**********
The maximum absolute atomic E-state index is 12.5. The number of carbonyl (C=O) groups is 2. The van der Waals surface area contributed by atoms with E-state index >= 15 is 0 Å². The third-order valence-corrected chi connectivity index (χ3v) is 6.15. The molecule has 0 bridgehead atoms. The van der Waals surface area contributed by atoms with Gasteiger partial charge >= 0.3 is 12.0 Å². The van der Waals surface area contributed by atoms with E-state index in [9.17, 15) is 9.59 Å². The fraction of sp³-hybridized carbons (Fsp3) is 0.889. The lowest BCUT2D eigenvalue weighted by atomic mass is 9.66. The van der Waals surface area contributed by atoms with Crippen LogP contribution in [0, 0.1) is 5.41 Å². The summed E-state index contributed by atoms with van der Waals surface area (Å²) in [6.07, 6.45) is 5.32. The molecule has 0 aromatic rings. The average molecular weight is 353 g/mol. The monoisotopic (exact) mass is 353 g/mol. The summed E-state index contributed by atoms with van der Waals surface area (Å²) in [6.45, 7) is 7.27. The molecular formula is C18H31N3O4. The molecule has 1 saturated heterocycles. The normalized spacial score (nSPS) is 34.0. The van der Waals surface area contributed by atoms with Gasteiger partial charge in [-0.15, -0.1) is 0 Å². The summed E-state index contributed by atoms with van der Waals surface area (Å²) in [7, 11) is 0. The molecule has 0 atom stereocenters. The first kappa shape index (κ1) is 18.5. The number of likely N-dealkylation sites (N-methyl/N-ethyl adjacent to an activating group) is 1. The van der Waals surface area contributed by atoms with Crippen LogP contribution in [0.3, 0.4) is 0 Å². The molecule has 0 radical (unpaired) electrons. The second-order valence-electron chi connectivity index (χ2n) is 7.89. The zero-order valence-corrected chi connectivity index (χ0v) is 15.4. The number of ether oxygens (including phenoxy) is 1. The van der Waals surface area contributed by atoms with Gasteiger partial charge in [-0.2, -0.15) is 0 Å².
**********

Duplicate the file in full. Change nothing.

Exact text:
The maximum absolute atomic E-state index is 12.5. The number of carbonyl (C=O) groups is 2. The van der Waals surface area contributed by atoms with E-state index >= 15 is 0 Å². The third-order valence-corrected chi connectivity index (χ3v) is 6.15. The molecule has 0 bridgehead atoms. The van der Waals surface area contributed by atoms with Gasteiger partial charge >= 0.3 is 12.0 Å². The van der Waals surface area contributed by atoms with E-state index in [9.17, 15) is 9.59 Å². The fraction of sp³-hybridized carbons (Fsp3) is 0.889. The lowest BCUT2D eigenvalue weighted by atomic mass is 9.66. The van der Waals surface area contributed by atoms with Crippen LogP contribution in [0, 0.1) is 5.41 Å². The summed E-state index contributed by atoms with van der Waals surface area (Å²) in [6.07, 6.45) is 5.32. The molecule has 0 aromatic rings. The average molecular weight is 353 g/mol. The monoisotopic (exact) mass is 353 g/mol. The summed E-state index contributed by atoms with van der Waals surface area (Å²) in [6.45, 7) is 7.27. The molecular formula is C18H31N3O4. The molecule has 1 saturated heterocycles. The normalized spacial score (nSPS) is 34.0. The van der Waals surface area contributed by atoms with Gasteiger partial charge in [-0.15, -0.1) is 0 Å². The summed E-state index contributed by atoms with van der Waals surface area (Å²) in [7, 11) is 0. The molecule has 0 atom stereocenters. The first kappa shape index (κ1) is 18.5. The number of likely N-dealkylation sites (N-methyl/N-ethyl adjacent to an activating group) is 1. The van der Waals surface area contributed by atoms with Crippen LogP contribution in [0.3, 0.4) is 0 Å². The molecule has 0 radical (unpaired) electrons. The second-order valence-electron chi connectivity index (χ2n) is 7.89. The zero-order valence-corrected chi connectivity index (χ0v) is 15.4. The number of ether oxygens (including phenoxy) is 1. The van der Waals surface area contributed by atoms with Gasteiger partial charge in [-0.2, -0.15) is 0 Å².